Staff Editorial

Ramblers, Don’t Jump off the Bandwagon

Hanako Maki | The PHOENIXA pack of Rambler fans raise their hands in a spirited gesture called “The Bler,” which resembles their mascot, Lu Wolf.

After its miraculous March Madness run to the Final Four, the Loyola men’s basketball team lost to the Michigan Wolverines in a heartbreaking 69-57 defeat March 31. The Ramblers’ stifling defense, unselfish ball movement and inspiring Cinderella story stole the hearts of new fans across the country and awakened a level of school spirit rarely seen at Loyola.

With an exhilarating season coming to an end and the home team now back on campus, many students may be tempted to toss their maroon and gold scarves aside and jump off the Rambler bandwagon they rode proudly for the past couple weeks.

Don’t. Stay on the bandwagon.

More than ever, Loyola needs its fanbase. Men’s basketball finally found its crowd during March Madness, with students typically uninterested in Loyola basketball joining the few die-hard student fans in droves, scrambling to televisions across the city to catch every game. Some students even traveled across the country to see their Ramblers play in person.

The city of Chicago rallied behind the Ramblers as its only team in the tournament, and Loyola pride even swept up notable Windy City natives, garnering the support of locals such as Barack Obama and Chance the Rapper.

Loyola sent a buzz through Chicago that no other local college team had done for years. In a recent editorial, the Chicago Tribune declared the 2018 Ramblers one of the city’s great all-time teams.

“The 2018 Loyola Ramblers now take their place among teams that Chicagoans honor not because they reached the pinnacle, but because they soared beyond anyone’s reckoning or expectation,” the editorial board wrote. “Thanks, Ramblers, for a season that thrilled Chicago.”

Loyola’s sudden growth into a legitimate sports school took many by surprise, but it wasn’t unwelcomed. Chicago fell head over heels in love with not only the Ramblers’ grit but the example of selflessness and maturity they set for NCAA teams going forward.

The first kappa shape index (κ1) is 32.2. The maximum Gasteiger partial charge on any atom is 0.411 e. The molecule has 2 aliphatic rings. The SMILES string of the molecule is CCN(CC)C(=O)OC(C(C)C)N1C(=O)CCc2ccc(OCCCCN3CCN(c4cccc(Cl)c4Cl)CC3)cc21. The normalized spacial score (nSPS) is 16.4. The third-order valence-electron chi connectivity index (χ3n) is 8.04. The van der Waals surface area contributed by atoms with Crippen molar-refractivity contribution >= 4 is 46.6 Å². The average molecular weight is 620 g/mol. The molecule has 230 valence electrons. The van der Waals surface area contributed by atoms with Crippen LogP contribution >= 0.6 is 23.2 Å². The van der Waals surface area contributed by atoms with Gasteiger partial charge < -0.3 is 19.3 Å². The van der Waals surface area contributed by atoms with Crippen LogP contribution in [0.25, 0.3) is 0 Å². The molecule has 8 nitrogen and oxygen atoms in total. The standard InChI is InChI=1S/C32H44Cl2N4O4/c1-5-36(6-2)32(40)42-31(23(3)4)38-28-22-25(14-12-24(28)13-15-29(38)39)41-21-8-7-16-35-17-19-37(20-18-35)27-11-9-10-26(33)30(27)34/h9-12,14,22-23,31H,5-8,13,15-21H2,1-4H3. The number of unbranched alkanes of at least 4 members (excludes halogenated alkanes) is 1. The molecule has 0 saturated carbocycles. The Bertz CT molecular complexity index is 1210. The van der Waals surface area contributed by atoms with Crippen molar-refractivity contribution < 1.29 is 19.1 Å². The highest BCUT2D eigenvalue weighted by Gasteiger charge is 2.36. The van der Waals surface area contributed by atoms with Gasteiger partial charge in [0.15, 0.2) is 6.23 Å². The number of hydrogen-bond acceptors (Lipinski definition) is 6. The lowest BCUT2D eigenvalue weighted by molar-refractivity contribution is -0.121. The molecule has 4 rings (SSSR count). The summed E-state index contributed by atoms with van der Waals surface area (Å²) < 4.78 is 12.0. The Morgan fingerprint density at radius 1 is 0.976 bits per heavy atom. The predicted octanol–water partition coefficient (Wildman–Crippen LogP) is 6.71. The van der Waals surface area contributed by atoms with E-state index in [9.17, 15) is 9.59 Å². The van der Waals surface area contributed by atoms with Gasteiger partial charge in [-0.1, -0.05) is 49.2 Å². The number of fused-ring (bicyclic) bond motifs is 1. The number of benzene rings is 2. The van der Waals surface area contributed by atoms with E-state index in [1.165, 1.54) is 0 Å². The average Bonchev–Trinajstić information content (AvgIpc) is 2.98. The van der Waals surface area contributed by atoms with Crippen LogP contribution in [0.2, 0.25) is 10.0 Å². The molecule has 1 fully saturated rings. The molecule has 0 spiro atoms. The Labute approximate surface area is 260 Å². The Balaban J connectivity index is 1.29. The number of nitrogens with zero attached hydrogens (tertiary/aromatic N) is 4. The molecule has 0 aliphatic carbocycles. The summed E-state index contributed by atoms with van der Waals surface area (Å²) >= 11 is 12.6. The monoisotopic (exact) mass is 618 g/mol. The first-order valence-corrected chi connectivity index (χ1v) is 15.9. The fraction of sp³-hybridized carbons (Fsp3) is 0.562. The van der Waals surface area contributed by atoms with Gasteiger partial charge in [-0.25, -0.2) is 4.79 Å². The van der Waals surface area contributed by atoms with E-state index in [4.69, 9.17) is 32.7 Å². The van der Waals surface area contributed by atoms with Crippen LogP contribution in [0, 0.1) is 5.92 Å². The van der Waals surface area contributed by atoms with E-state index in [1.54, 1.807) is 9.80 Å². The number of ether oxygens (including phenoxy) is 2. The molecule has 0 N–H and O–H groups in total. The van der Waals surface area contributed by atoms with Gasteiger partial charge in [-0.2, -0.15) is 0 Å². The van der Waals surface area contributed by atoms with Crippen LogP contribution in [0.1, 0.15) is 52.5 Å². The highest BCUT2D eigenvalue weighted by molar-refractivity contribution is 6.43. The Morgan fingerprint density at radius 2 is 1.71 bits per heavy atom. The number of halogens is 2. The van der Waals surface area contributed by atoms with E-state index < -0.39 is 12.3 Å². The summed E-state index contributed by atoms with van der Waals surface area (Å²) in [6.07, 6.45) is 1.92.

In another Chicago Tribune piece, sports writer Steve Rosenbloom brought attention to the Loyola players’ reaction to the waves of media attention Sister Jean received.

“As expected, the players were fine with whatever coverage came their way and whatever coverage showered Sister Jean,” Rosenbloom wrote. “Players seemed to get a kick out of the storyline… Such maturity. Such poise. Such a great story.”

Coach Porter Moser had made his wish for a sold-out Gentile Arena known to students many times over, and he finally saw it fulfilled Feb. 24 when students packed the gym to capacity for the first time since 2003 — marking a turning point in Rambler fandom.

Loyola students rose to the occasion this past March, and their school spirit shouldn’t stop because the men’s basketball team’s season is over. As Moser has said, Loyola basketball is “never going back” to how it was, struggling to fill seats in Gentile Arena. Because of its rousing run, Loyola’s men’s basketball team should have a firm fanbase for the foreseeable future.

Other sports may not be so lucky. Despite winning back-to-back national championships in 2014 and 2015 and holding a current record of 20 wins and five losses, the Loyola men’s volleyball team hasn’t been seeing nearly the same amount of attention as men’s basketball. This makes sense, considering the March Madness run was historic for Loyola and improbable by many accounts. While an appearance in the tournament clearly plays an enormous part in boosting a school’s spirit, students should use their renewed Loyola pride to cheer on the rest of their student athletes. From men’s volleyball to women’s basketball and women’s soccer, Loyola has so many teams which could benefit from a boost in fandom.

This isn’t a call for students to blindly support everything Loyola does from now on but rather draw attention to the power of true school spirit. The Ramblers reaching the Final Four put Loyola on a national map — the country knows us now. It knows Sister Jean. It knows our reputation as an academically strong, community-driven, Jesuit institution. Graduating with a degree from Loyola could mean even more than it did before to a lot of future employers. Wear your maroon and gold proudly.

After this historic 2018 season, men’s basketball should usher in a renaissance for Loyola athletics. The traditionally academic, Jesuit institution has undergone a change, and the students have felt it. Chicago has felt it. While many new fans on the team’s bandwagon will be waiting eagerly for next year’s basketball season to start, there are plenty of sports in need of the same attention and heart students gave to their Cinderella over the past month.

March Madness has come to a bittersweet end for the Ramblers, but Loyola pride has only just begun.

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